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Hamas and Hezbollah carry on al-Qaeda and ISIS legacy

Ahmed Adnan

Published: Updated:

In September 2019, Ismail Haniyeh, the head of the Hamas political bureau, visited Lebanon where he publicly met the Secretary-General of Hezbollah, Hassan Nasrallah.

At the time, the Lebanese expressed their dismay at Haniyeh’s threats to use Lebanon as a platform for launching missiles capable of targeting Tel Aviv and areas beyond it, which means two things: First, using the Palestinian refugee camps as a tool to destabilize and fragment Lebanon, which is already undergoing extreme hardship. Second, placing Lebanon right on the regional and international fault line, by affirming its de facto role as an Iranian card, whether for confronting Israel or the US.

Nasrallah recently gave a pathetic interview on his al-Mayadeen channel. Unsurprisingly, the interview was full of contradictions and lies, most notably his emphasis on the importance of the Russian intervention in saving the Assad regime in Syria, despite the “victories” of the axis of resistance before that intervention.

The crux of the interview, however, came when the interviewer asked Nasrallah about the contents of his meeting with Haniyeh, to which he enthusiastically replied, with a gleam in his eye: “We spoke about every issue.”

Hassan Nasrallah, chief of the Shia Muslim movement Hezbollah, delivering a televised speech from an undisclosed location in Lebanon. (AFP)
Hassan Nasrallah, chief of the Shia Muslim movement Hezbollah, delivering a televised speech from an undisclosed location in Lebanon. (AFP)

This was further explained by former Lebanese deputy Nasser Qandil, who is known for his links to Hezbollah and the Syrian president, on the television show Diplomacy, which aired on December 29 on OTV, a Lebanese opposition TV network. Qandil “heralded” the return of armed Palestinian action, which would not spare GCC states due to their involvement in and adoption of the peace project.

Therefore, we are faced with a highly volatile situation that extends beyond sabotaging the stability and future of Lebanon to include the following:

1- The isolation and weakening of the Lebanese state and cutting off all its extensions in the Arab world, starting with pro-Hamas factions in the Palestinian refugee camps.

2- The opposition will consider Lebanon as a de facto Iranian base, which poses an exceptional challenge to the prospective government.

3- If the terrorist pair Hezbollah/Hamas will play the refugee camp card to destroy Lebanon. It is through those camps as well, whether in Lebanon, Syria, or Gaza, in addition to sleeper cells or “lone wolf” operations by Gulf nationals or residents, we may witness, God forbid, a new terrorist wave taking up the legacy of Al Qaeda and then ISIS.

4- The aim of the new old terrorism targeting the region is to weaken the status of the Gulf governments, and to portray them as weak before their citizens at home and their allies abroad.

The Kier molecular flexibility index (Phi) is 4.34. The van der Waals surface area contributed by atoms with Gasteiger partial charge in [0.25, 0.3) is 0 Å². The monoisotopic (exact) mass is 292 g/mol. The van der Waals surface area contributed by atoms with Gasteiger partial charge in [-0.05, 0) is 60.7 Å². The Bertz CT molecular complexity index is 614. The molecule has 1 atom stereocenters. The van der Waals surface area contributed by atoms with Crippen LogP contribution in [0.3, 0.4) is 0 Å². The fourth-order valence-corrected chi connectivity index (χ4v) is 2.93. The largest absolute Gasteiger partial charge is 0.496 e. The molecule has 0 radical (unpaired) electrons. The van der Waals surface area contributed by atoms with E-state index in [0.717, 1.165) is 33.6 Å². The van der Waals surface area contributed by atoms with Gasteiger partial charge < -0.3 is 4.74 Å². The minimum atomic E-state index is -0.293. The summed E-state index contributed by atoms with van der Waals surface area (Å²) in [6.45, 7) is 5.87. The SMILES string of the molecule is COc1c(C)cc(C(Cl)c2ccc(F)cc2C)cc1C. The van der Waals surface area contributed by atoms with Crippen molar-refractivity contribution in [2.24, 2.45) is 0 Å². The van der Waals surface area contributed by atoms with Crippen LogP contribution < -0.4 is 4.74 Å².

5- The new old terrorism aims to enhance the image of Iran and the political Islam factions in the eyes of the new American administration. It claims that these forces are the ones who carry the true voice of the people, and that they alone are capable of negotiating with the West, bringing about peace and subsequently protecting and maintaining it. Therefore, Arab countries in general, particularly those in the GCC, are nothing but a thorn in the side of this movement. Unfortunately, this proposition is attractive to the American left in particular, as we witnessed during the “Arab Spring.”

6- Iran will convey a strong political message to the West, that “These Sunnis are hopeless terrorists, and your salvation is with us in the Wilayat al-Faqih and the Alliance of Minorities.” This further compounds the guilt of Hamas and the Muslim Brotherhood.

As usual, the new old terrorism will not show its face, as the discovery of the close relations between al-Qaeda and Iran, for example, came late. Here we must recall the Black September Organization, a Palestinian militant organization secretly created by Yasser Arafat to take revenge on countries that supported Jordan in the clash between Jordan and Palestine in September 1970. The events and the creation of the militant group are detailed in the documentary “The Story of a Revolution,” including the assassination of Wasfi al-Tal and the attack on the Saudi embassy in Khartoum. What a strange coincidence that Haniyeh’s visit to Nasrallah occurred in September.

The confrontation of GCC security services with the evils of terrorism and its cheap ploys is an ongoing process. These security services have proven their vigilance and competence in handling any situation. The citizens of GCC countries have made their choices clear, standing with the state against militias, and embracing peace and moderation against terrorism. And justice will be served against those who wrong others.

This article was originally published in, and translated from, Saudi newspaper Okaz.

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Iran and al-Qaeda: Covert cooperation veiled by apparent animosity

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